Alexandria Ocasio-Cortez Explains Why One Aspect Of Sexual Assault Keeps Victims Silent

”Sexual assault is about the abuse of power.”

Alexandria Ocasio-Cortez didn't mince words while speaking out about the widespread issue of sexual assault during a powerful speech to protestors outside of Boston's City Hall Plaza on Monday. While addressing the allegations against current Supreme Court nominee Brett Kavanaugh and urging Sen. Jeff Flake to reject his nomination, the New York Democratic House candidate pointed out the imbalance of power that exists between accusers and perpetrators in many incidents of sexual assault.

Kavanaugh is facing allegations of sexual assault from multiple women, including Dr. Christine Blasey Ford, who testified in front of the Senate Judiciary Committee on Thursday. The Supreme Court nominee has adamantly denied all accusations, delivering his own emotional and often angry testimony in rebuttal of the allegations last week.

During her speech, Ocasio-Cortez highlighted the vulnerable communities that are often targeted in cases of sexual assault. "Sexual assault is about the abuse of power," she said. "It is always women who are always marginalized. It is the young, it is the interns, it is the immigrant, it is the trans. They are always most at risk because society listens to them the least. And that is why a man believes that an elite education, a high income, and his rich friends can get away with sexual assault."

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She also went on to speak directly to sexual assault survivors, thanking them for "allowing themselves and everyone in this country to be re-traumatized over and over" by watching Ford's moving testimony and applauding her bravery in coming forward.

"People like Anita Hill and Dr. Ford have to speak in front a panel of 11 men," she said. "Could you imagine if Brett Kavanaugh had to sit in front of panel of 11 women of color? Could you imagine?"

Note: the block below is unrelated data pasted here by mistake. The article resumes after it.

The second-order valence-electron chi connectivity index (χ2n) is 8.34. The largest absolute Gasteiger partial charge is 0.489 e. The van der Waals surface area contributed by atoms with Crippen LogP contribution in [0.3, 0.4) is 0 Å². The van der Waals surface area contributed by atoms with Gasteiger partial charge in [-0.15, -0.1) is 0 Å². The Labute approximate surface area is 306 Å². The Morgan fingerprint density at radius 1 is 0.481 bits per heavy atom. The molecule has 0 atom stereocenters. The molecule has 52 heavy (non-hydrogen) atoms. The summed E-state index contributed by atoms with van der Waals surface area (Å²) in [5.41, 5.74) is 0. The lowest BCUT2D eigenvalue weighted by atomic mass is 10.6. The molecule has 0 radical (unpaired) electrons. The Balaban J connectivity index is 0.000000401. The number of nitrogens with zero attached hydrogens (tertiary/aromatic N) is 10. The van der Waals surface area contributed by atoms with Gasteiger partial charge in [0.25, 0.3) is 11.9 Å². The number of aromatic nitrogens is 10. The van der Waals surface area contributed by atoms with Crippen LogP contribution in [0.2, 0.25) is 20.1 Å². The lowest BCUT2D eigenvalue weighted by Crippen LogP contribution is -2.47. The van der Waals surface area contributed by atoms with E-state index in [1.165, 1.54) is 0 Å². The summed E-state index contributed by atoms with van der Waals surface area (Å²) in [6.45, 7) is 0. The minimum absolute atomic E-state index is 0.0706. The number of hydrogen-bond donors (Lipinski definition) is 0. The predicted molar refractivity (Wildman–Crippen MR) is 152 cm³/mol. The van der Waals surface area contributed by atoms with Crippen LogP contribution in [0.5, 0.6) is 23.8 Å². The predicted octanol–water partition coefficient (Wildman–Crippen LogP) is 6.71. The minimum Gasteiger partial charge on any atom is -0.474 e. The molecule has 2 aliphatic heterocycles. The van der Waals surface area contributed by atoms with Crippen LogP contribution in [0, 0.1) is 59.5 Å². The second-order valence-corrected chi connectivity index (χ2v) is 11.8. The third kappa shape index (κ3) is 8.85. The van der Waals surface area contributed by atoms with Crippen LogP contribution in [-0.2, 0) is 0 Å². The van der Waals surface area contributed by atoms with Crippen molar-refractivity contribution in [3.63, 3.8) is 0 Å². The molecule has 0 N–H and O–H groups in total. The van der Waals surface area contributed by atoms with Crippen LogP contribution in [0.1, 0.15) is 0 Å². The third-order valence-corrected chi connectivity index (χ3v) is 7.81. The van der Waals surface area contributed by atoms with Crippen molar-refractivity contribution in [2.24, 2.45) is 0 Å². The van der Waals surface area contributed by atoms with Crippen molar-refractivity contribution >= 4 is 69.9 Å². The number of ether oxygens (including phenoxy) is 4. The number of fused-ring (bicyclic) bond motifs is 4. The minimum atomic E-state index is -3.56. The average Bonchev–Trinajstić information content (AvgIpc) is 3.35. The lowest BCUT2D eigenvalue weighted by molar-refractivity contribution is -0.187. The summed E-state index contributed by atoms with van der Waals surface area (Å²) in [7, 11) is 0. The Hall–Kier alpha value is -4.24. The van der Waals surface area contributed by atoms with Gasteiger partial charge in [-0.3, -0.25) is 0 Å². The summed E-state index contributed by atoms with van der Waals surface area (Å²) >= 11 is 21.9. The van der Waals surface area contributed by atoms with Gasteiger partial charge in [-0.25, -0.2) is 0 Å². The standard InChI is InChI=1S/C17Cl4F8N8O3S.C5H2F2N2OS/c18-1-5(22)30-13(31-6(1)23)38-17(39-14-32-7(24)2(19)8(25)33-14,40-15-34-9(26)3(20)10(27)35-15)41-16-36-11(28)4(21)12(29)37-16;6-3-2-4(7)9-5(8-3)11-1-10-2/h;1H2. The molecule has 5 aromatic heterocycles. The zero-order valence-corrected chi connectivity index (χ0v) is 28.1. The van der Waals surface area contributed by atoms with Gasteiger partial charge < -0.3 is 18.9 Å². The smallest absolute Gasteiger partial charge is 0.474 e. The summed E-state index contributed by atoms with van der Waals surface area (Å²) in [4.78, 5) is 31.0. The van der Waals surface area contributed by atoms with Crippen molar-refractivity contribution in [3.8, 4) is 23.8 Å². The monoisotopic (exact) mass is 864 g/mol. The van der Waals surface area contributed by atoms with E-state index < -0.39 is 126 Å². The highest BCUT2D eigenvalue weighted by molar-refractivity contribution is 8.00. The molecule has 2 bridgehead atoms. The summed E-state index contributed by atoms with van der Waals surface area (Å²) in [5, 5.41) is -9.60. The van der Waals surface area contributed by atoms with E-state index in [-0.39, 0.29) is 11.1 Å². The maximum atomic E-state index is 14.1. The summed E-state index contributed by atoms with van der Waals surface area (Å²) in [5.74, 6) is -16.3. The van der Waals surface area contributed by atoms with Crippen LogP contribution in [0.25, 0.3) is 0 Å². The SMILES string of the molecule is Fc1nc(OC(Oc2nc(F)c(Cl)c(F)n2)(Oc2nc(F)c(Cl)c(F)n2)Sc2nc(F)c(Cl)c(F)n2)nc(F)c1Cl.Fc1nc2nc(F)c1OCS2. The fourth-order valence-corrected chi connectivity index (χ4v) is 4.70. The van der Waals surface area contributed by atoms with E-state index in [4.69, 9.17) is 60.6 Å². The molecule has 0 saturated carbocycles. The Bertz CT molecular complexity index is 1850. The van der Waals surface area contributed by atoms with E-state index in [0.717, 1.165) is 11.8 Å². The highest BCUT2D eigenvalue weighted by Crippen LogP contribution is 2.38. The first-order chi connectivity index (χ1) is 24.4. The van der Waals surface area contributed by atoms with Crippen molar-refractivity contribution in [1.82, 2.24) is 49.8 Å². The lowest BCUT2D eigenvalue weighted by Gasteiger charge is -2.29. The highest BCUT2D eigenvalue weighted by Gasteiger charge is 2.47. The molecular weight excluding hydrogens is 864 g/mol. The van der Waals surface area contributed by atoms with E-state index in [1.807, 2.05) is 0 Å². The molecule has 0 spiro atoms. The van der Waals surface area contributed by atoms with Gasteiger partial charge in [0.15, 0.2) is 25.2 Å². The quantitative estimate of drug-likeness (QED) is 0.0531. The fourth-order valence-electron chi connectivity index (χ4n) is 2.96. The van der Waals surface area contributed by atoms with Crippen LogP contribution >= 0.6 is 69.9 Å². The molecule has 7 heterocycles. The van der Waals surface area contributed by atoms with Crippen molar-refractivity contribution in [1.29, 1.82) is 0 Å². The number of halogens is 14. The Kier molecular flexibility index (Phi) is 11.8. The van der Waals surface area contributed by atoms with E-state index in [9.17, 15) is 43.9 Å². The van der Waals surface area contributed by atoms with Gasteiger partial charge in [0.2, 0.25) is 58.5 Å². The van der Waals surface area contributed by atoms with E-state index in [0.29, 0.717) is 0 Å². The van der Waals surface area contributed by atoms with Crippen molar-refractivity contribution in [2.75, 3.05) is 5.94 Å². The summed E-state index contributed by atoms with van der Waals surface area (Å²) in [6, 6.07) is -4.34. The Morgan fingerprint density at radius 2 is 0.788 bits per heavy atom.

Ocasio-Cortez's speech was delivered in protest of Kavanaugh's potential appointment to the Supreme Court, as he is expected to be voted on by the Senate following the completion of an FBI investigation into the allegations against him. But her comments also reflected an important point about sexual assault and the people it most impacts, specifically women of color and other marginalized groups.

Women of color face harassment and assault at higher rates than White women, although they are often less likely to report it. According to the CDC, 33 percent of women who identified as multiracial reported being raped, as did 27 percent of women who identified as American Indian or Alaska Native, 22 percent who identified as African-American and 14 percent who identified as Hispanic. And that doesn't account for the thousands and thousands of others who have reported a different type of harassment or assault or, as is most often the case, didn't report at all. LGBTQ people and LGBTQ people of color are also more likely to face sexual harassment or violence at some point in their lives.

Ocasio-Cortez's speech serves as an important reminder of the communities across the country plagued by sexual violence and the need for increased accountability among people in positions of power. "We are going to keep pushing because justice in America is not just about protecting the powerful," she said. "It is about uplifting the voices of the victims. Justice for all is radical in America. That's what we are fighting for."

(H/T: Boston Globe)

Cover image: Scott Eisen / Getty Images

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